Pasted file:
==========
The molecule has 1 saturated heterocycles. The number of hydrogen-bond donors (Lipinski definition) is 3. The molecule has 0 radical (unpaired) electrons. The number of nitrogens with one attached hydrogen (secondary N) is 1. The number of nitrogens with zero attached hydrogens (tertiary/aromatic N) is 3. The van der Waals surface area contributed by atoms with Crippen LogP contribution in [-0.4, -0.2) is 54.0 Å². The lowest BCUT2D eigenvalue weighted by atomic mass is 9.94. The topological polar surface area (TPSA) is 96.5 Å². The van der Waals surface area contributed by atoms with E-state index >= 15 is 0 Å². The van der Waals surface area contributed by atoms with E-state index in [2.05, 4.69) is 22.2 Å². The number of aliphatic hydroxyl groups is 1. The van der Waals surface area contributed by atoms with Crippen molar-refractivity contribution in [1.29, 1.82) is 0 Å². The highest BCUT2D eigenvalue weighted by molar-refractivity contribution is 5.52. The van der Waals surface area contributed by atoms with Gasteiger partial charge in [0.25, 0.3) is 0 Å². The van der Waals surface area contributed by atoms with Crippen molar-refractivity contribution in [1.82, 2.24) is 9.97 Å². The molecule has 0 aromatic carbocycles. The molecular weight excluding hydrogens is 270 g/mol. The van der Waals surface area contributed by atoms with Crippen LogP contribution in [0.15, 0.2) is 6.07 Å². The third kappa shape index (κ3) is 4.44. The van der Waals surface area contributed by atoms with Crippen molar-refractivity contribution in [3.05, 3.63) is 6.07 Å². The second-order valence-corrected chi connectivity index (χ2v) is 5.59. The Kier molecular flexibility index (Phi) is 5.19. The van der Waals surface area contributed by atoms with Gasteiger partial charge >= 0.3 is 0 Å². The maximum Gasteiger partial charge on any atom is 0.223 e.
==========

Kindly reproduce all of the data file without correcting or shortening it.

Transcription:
The molecule has 1 saturated heterocycles. The number of hydrogen-bond donors (Lipinski definition) is 3. The molecule has 0 radical (unpaired) electrons. The number of nitrogens with one attached hydrogen (secondary N) is 1. The number of nitrogens with zero attached hydrogens (tertiary/aromatic N) is 3. The van der Waals surface area contributed by atoms with Crippen LogP contribution in [-0.4, -0.2) is 54.0 Å². The lowest BCUT2D eigenvalue weighted by atomic mass is 9.94. The topological polar surface area (TPSA) is 96.5 Å². The van der Waals surface area contributed by atoms with E-state index >= 15 is 0 Å². The van der Waals surface area contributed by atoms with E-state index in [2.05, 4.69) is 22.2 Å². The number of aliphatic hydroxyl groups is 1. The van der Waals surface area contributed by atoms with Crippen molar-refractivity contribution in [1.29, 1.82) is 0 Å². The highest BCUT2D eigenvalue weighted by molar-refractivity contribution is 5.52. The van der Waals surface area contributed by atoms with Gasteiger partial charge in [0.25, 0.3) is 0 Å². The van der Waals surface area contributed by atoms with Crippen molar-refractivity contribution in [1.82, 2.24) is 9.97 Å². The molecule has 0 aromatic carbocycles. The molecular weight excluding hydrogens is 270 g/mol. The van der Waals surface area contributed by atoms with Crippen LogP contribution in [0.15, 0.2) is 6.07 Å². The third kappa shape index (κ3) is 4.44. The van der Waals surface area contributed by atoms with Crippen molar-refractivity contribution in [3.05, 3.63) is 6.07 Å². The second-order valence-corrected chi connectivity index (χ2v) is 5.59. The Kier molecular flexibility index (Phi) is 5.19. The van der Waals surface area contributed by atoms with Gasteiger partial charge >= 0.3 is 0 Å². The maximum Gasteiger partial charge on any atom is 0.223 e.